The Royal Australian Navy (RAN) has conducted long-term unmanned aircraft systems operations of the ScanEagle in the Christmas Island, Australia.
The operation was carried out by six members from the Navy Unmanned Aircraft Systems Unit, from the island’s aerodrome.
The operation was intended to evaluate the limits of the ScanEagle Unmanned Aircraft System with ViDAR. It was conducted without the support of its manufacturer, Insitu Pacific.
Detachment Commander Lieutenant Ben Hanson-Murphy said: “Employing the ScanEagle in a surface search role is enabling a far greater area of coverage than we could previously achieve.
“The team have done an outstanding job establishing the operating site at short notice with minimal preparation and then successfully establish a safe flight operations envelope around the island.”
The three-month deployment achieved approximately 82 flight hours after the fourth week, with more than 12 hours of specific ViDAR operation.
Sentient Vision Systems-developed ScanEagle’s ViDAR conducts maritime search tasks to determine the presence and location of objects.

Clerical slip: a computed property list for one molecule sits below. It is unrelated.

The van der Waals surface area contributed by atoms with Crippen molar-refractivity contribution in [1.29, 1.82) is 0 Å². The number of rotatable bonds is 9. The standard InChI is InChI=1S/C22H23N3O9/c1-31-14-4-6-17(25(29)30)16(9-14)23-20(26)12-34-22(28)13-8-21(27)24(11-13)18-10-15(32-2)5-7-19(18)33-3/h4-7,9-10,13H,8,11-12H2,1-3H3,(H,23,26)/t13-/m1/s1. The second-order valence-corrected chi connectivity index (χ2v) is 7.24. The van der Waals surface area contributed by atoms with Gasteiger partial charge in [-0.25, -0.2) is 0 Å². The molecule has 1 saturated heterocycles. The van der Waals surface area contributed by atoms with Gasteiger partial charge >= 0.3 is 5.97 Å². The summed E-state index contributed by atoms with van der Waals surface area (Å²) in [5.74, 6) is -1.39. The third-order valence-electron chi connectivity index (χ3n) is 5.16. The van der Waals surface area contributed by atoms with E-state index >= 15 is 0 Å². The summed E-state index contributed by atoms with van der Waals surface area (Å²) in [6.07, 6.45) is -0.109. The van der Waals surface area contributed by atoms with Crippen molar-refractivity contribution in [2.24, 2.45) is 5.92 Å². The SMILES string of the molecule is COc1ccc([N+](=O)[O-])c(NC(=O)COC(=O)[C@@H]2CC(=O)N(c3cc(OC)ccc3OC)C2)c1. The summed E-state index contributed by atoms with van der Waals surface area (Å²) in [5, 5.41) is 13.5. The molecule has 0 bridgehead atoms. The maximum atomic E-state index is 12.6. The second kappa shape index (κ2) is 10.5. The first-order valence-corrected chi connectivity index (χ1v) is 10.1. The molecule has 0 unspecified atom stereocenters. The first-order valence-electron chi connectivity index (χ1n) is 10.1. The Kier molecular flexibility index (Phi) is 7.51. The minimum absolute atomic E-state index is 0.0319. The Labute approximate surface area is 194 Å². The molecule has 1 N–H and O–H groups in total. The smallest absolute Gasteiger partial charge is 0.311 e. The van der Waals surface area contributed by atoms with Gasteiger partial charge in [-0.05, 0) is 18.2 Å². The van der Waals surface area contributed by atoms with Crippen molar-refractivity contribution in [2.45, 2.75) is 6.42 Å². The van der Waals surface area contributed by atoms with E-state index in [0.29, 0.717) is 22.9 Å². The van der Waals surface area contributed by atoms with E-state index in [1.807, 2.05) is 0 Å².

ViDAR uses a camera to scan and record an 180° view, and it can also be used to detect anomalies through a complex software programme.
It transfers any suspicious visual feedback to the ground control station in real-time for the operators to investigate using the ScanEagle’s electro-optical system.
The 1.5m-long ScanEagle system is a medium-range, endurance unmanned air vehicle, which can operate day and night in a range of meteorological conditions, with an endurance of more than 20 hours. It can fly at a speed of 70k and is powered by a 1.9hp engine using either heavy fuel or petrol.
The trial will be conducted until next month, and will pave the way for the commissioning of ViDAR at sea next year.
Image: ScanEagle Unmanned Aircraft System with ViDAR ready to be launched. Photo: courtesy of Royal Australian Navy.